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Becoming an Illustrator for Children’s Books

The role of a children’s book illustrator is the creation and design of images to complement children’s stories. An illustrator could be employed by a publishing house or magazine, but most commonly, they work on a freelance basis. This means that they work with a variety of writers or others who produce children’s stories and may have a list of clients they work with regularly. Becoming an illustrator for children’s books isn’t terribly difficult if you have the talent required, can work according to a deadline and know how to find clients.

Educational Requirements

While a degree is not required for becoming a children’s book illustrator, it can be a helpful addition to your resume. A bachelor’s degree can be obtained in the area of illustration, or you may want to invest in private lessons. Workshops and art classes are also very helpful in building your credentials for becoming an illustrator. While you do not have to have formal education to become an illustrator, it is demonstrably easier to do so if you have some formal training in your background. Classes are available that cover a wide range of illustration types, drawing strategies and techniques and contemporary art.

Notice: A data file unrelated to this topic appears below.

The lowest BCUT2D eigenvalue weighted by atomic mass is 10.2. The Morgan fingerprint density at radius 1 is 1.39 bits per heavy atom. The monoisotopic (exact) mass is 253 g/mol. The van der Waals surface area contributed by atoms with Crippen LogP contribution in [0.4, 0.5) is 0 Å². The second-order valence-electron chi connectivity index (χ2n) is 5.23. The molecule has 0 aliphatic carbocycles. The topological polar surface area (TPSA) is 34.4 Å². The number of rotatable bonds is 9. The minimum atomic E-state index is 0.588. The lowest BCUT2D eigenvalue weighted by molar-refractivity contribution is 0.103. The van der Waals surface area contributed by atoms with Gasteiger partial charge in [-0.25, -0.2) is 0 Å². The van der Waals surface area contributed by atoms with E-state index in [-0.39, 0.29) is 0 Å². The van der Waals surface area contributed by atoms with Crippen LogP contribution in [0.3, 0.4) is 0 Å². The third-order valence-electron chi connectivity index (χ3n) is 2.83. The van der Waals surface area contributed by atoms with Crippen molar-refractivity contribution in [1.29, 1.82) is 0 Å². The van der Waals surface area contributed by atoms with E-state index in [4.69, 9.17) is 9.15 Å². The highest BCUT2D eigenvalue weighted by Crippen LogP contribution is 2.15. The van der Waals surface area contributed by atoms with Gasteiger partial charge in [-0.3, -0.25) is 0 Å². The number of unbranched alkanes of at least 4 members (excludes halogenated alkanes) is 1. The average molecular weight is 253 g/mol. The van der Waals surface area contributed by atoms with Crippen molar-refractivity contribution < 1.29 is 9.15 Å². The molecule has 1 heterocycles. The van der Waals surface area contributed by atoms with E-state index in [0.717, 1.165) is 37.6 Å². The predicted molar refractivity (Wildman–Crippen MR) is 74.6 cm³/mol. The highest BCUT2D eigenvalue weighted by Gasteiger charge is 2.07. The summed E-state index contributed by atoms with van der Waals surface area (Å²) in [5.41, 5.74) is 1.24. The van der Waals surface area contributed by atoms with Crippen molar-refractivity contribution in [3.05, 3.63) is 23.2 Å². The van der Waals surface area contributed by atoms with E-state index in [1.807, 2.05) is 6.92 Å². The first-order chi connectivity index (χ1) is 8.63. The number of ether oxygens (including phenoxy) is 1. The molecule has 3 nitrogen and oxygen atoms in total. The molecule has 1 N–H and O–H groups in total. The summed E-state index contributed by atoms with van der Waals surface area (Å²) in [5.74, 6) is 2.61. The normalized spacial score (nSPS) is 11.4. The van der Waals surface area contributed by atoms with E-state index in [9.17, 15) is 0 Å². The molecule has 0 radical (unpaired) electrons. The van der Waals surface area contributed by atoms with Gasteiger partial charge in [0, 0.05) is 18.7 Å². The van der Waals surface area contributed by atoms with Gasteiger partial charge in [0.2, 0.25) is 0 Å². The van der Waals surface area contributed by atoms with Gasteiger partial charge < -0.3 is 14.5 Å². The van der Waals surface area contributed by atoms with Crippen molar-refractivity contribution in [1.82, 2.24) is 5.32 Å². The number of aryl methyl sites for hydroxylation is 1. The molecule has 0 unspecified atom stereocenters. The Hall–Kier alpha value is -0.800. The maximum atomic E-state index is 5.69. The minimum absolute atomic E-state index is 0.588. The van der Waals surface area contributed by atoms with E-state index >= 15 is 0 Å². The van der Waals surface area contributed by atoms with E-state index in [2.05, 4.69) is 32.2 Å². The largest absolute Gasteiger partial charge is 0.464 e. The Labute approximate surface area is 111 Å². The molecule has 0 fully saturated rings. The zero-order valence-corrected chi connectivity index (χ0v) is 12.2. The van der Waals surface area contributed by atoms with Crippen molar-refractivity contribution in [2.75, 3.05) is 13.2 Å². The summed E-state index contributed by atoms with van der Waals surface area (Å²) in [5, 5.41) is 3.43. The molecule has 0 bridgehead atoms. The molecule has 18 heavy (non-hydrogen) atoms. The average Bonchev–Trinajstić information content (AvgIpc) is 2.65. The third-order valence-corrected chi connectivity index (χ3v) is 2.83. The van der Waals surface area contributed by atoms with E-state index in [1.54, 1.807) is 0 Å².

Building a Portfolio

A portfolio contains samples of your work to show prospective employers; you might have samples created from previous jobs, an apprenticeship or internship or various courses you’ve attended. There are programs available in various secondary educational settings that focus solely on developing your portfolio.

Every employer who’s looking to hire you to illustrate a story is going to want to be able to look at your portfolio. An excellent portfolio is the best tool you can have to find good illustration jobs. It’s important that your portfolio reflect your unique style. Look into various portfolio formats; online portfolio options are growing in popularity and offer an outstanding option for displaying your work to its best advantage.

Getting a Job

Getting an illustration job can be difficult if you don’t have previous experience. Whether you have contacts in a publishing house, want to work for a magazine or just have an online freelance profile, it can take time to build a reliable clientele. Successful freelance illustrators can transition into full-time jobs once they have built a good reputation. For illustrators who are already employed, it’s important to understand that you have to stay current and relevant to keep your position. New illustrators are always gaining recognition, so staying ahead of the curve is essential to staying employed.

Building a Client List

Whether you have been employed as a full-time illustrator or you’re just beginning to build your portfolio, a client list is essential for any illustrator who decides to become a freelancer. In order to build a client list, you must wade through many jobs and painstakingly cultivate those relationships where repeat work is a possibility. Becoming a successful illustrator for children’s books requires talent and diligence, as well as a head for marketing.